• Vitreo-Retinal Interface (VRI)
  • Superficial
  • Deep
  • Avascular
  • Outer Retina Choriocapillaris (ORCC) (NEW)
  • Choroid

Note: You will also be able to analyze individual montage scans with the existing Angiography Analysis.
Figure 3: Montage Analysis and Segmentation

Check out this example!
Figure 4: PDR with areas of ischemia and NVE. VRI slab isolates multiple areas of NVE Courtesy of Dr. Scott Lee, East Bay Retina Consultants, Oakland, CA, USA.
This is a game changer when it comes to our ability to detect changes from disease like diabetic retinopathy. Not only that, but these images can serve as a valuable patient education tool.

2. AngioPlex for the Optic Nerve Head

What is it?
Anyone who treats and manages glaucoma knows that blood flow of the optic nerve is supplied by two main sources including the posterior ciliary artery and the central retinal artery. [1]
We also know that blood flow to the retinal nerve fiber layer surrounding the optic nerve head is supplied by microcirculation coming from the radial peripapillary capillaries (RPC).

Learn more about leveraging OCT for glaucoma management.

One major advantage of OCTA over traditional fluorescein angiography, is that the RPC network can be visualized with OCTA but not with FA. [2]

New AngioPlex ONH scan (4.5 x 4.5 mm)

Visualization of the Radial Peripapillary Capillary (RPC) Network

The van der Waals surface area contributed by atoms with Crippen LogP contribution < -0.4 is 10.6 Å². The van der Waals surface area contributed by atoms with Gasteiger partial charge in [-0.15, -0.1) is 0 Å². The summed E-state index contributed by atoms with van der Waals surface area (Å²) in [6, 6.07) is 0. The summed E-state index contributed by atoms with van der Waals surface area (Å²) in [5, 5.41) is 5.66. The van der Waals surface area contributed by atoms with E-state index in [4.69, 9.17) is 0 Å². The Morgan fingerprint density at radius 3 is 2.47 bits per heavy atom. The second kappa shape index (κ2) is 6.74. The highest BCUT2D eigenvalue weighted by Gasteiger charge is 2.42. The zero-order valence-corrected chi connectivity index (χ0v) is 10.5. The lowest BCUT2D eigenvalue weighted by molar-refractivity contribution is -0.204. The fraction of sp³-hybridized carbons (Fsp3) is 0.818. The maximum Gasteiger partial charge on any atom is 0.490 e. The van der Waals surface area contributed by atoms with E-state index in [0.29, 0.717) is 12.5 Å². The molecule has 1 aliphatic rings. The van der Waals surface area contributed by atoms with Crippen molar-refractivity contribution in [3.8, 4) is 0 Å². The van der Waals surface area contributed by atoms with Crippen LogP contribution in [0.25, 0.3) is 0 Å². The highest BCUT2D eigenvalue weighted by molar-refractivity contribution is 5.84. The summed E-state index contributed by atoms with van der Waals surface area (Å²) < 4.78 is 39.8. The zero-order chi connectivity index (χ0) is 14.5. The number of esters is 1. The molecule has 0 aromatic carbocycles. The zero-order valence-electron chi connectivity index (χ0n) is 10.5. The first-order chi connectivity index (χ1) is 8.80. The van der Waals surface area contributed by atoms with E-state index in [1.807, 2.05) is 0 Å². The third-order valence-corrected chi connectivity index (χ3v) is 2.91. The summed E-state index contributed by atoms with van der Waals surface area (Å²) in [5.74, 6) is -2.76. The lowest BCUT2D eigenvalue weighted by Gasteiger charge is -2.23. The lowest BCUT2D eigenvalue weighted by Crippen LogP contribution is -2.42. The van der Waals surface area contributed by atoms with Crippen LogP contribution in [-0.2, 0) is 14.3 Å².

Figure 5: AngioPlex for ONH reveals blood vessels at the lamina cribrosa level and highlights late stage cupping as in the advanced glaucoma image in the above right image.

What does this mean?

As our understanding of the RPC and its role in glaucoma evolves, this technology will better help us understand and correlate vasculature to what is going on in the RNFL. We now have the ability to make these scans part of our normal glaucoma workup.

3. Epithelial Thickness Mapping (ETM)

CIRRUS will now be able to provide a full 9-mm epithelial thickness map in addition to pachymetry map. For anyone who co-manages refractive surgery patients, this information is invaluable.
Likewise, if you manage keratoconus or dry eye in your practice, the ability to acquire a baseline map of the epithelium prior to initiating dry eye treatment, or using this data as an aide in helping diagnose keratoconus, is yet another great application of this tool. Epithelial thickness maps may help differentiate subclinical keratoconus from normal corneas where topography alone may be equivocal.
Figure 6: ETM highlights localized epithelial thinning due to keratoconus

Why is this important?